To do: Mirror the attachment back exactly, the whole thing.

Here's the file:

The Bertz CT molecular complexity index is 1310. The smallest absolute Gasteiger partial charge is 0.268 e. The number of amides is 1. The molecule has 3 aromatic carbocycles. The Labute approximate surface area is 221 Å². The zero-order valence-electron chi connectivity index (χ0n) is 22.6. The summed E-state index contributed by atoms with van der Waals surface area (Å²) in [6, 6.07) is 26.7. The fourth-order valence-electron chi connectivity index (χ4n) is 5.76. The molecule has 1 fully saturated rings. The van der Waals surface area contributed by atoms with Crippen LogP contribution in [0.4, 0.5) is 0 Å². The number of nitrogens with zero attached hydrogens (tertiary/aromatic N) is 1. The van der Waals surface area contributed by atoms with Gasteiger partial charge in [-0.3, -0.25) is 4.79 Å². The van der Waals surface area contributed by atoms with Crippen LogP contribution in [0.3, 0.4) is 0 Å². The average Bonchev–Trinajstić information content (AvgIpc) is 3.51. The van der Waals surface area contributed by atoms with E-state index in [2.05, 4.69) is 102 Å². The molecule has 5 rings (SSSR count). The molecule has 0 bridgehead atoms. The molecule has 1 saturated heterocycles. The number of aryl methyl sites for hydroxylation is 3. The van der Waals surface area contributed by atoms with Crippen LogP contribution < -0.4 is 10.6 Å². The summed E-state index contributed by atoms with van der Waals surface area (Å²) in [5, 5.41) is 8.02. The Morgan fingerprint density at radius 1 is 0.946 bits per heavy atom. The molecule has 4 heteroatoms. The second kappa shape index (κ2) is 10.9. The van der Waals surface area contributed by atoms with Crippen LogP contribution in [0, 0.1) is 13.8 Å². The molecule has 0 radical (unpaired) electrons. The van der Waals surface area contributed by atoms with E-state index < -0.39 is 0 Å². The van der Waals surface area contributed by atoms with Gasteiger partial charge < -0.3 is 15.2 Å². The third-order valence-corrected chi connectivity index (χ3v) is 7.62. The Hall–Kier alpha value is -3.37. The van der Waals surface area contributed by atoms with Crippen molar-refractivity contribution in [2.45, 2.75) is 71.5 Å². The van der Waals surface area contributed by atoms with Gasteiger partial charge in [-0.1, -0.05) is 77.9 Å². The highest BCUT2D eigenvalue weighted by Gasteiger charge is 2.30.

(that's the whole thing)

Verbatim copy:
The Bertz CT molecular complexity index is 1310. The smallest absolute Gasteiger partial charge is 0.268 e. The number of amides is 1. The molecule has 3 aromatic carbocycles. The Labute approximate surface area is 221 Å². The zero-order valence-electron chi connectivity index (χ0n) is 22.6. The summed E-state index contributed by atoms with van der Waals surface area (Å²) in [6, 6.07) is 26.7. The fourth-order valence-electron chi connectivity index (χ4n) is 5.76. The molecule has 1 fully saturated rings. The van der Waals surface area contributed by atoms with Crippen LogP contribution in [0.4, 0.5) is 0 Å². The number of nitrogens with zero attached hydrogens (tertiary/aromatic N) is 1. The van der Waals surface area contributed by atoms with Gasteiger partial charge in [-0.3, -0.25) is 4.79 Å². The van der Waals surface area contributed by atoms with Crippen LogP contribution in [0.3, 0.4) is 0 Å². The average Bonchev–Trinajstić information content (AvgIpc) is 3.51. The van der Waals surface area contributed by atoms with E-state index in [2.05, 4.69) is 102 Å². The molecule has 5 rings (SSSR count). The molecule has 0 bridgehead atoms. The molecule has 1 saturated heterocycles. The number of aryl methyl sites for hydroxylation is 3. The van der Waals surface area contributed by atoms with Crippen LogP contribution < -0.4 is 10.6 Å². The summed E-state index contributed by atoms with van der Waals surface area (Å²) in [5, 5.41) is 8.02. The Morgan fingerprint density at radius 1 is 0.946 bits per heavy atom. The molecule has 4 heteroatoms. The second kappa shape index (κ2) is 10.9. The van der Waals surface area contributed by atoms with Crippen LogP contribution in [0, 0.1) is 13.8 Å². The molecule has 0 radical (unpaired) electrons. The van der Waals surface area contributed by atoms with E-state index < -0.39 is 0 Å². The van der Waals surface area contributed by atoms with Gasteiger partial charge < -0.3 is 15.2 Å². The third-order valence-corrected chi connectivity index (χ3v) is 7.62. The Hall–Kier alpha value is -3.37. The van der Waals surface area contributed by atoms with Crippen molar-refractivity contribution in [2.45, 2.75) is 71.5 Å². The van der Waals surface area contributed by atoms with Gasteiger partial charge in [-0.1, -0.05) is 77.9 Å². The highest BCUT2D eigenvalue weighted by Gasteiger charge is 2.30.